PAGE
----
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Signs To Know If Your Pet Is Overheated

It has been extremely hot the past couple weeks. With the heat index exceeding over 100’, the temperatures make it hard to enjoy any outside activities. Not only does the high heat index affect children, the elderly, and people with respiratory health issues, but it also affects animals as well. Pets should also be limited outside during these high heat index temperature. Animals can also be affected by a heat stroke.

Here are some signs to determine if your pet is overheated.

  • Heavy Panting

  • Excessive Thirst

  • Glazed Eyes

  • Vomiting & Bloody Diarrhea

  • Bright or Dark Red Tongue, Gums

  • Staggering

  • Elevated Body Temperature

  • Weakness, Collapse

  • Increases Pulse & Heartbeat

  • Seizures

  • Excessive Drooling

  • Unconsciousness

If your pet is showing one or more of these symptoms, there are important things to do and not do when cooling an overheated pet.

Here are some tips of how to treat heat stroke in dogs and cats.

  1. Move your pet into a shady or air-conditioned environment.

  2. Put a cool, wet towel or blanket underneath him.

  3. Offer him small amounts of water frequently if it’s alert enough.

  4. Take note of the time. This is helpful if you take you take your pet to the vet.

  5. Measure rectal temperature with a thermometer. If its temperature is above 104’F, spray cooling water all over its body. Stop cooling if its temperature lowers to 103.5’F.

  6. Take note of the time that cooling was stopped and at what temperature he was at when cooling was stopped.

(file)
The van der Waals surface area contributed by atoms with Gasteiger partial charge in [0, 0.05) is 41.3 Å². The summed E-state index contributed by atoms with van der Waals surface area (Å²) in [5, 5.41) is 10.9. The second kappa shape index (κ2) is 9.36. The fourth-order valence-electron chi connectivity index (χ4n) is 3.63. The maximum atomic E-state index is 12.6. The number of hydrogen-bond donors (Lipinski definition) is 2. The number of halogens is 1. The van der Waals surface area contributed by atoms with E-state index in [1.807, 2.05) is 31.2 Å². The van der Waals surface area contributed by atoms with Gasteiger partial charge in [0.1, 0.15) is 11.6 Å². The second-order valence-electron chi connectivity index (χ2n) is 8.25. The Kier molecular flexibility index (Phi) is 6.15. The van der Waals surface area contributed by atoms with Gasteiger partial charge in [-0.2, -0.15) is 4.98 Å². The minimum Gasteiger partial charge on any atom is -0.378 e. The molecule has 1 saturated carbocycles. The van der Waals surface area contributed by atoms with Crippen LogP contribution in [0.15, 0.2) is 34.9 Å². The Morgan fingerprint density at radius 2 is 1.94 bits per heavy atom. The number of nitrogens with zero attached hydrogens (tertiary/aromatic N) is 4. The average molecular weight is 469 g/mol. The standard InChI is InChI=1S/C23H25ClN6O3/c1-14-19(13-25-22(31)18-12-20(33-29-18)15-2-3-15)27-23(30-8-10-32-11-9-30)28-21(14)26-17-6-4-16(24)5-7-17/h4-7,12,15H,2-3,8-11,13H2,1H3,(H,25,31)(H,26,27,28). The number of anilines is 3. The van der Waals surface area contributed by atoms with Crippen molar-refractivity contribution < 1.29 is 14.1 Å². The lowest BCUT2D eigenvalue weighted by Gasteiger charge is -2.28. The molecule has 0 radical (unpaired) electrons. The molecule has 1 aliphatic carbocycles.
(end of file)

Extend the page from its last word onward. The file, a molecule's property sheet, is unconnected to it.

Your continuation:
7. Bring your pet immediately for veterinary evaluation and care.

Here are some important aspects of cooling in cases of a heat stroke in cats and dogs.

  • Do NOT pour water into the mouth of a collapsed or unconscious pet, and don’t force any pet to drink water either.

  • Do NOT use ice water or an ice bath to cool an overheated pet.

  • Do NOT cool your pet too fast

  • Monitor rectal temperature every 30-60 seconds.

  • Stop cooling once rectal temperature reaches 103.5°F.

These are conditions to NOT attempt first aid for pets with heat related issues.

  • Attempting first aid will unnecessarily delay veterinary treatment

  • You don’t have a thermometer

  • No access to cool water

  • Attempting first aid will stress out your pet

  • Your pet is vomiting, has diarrhea, or is bleeding

  • Your pet has collapsed, unresponsive or having seizures

It is only July and it’s only in the middle of the summer season. Please take notice of any animal out in the heat. When in doubt, just bring your pet for veterinary evaluation, as heat-related illnesses are nothing to be trifled with. These are cases where it’s truly better to be safe than sorry.


(804) 867-7184 or (301) 848-5048

Virginia, USA

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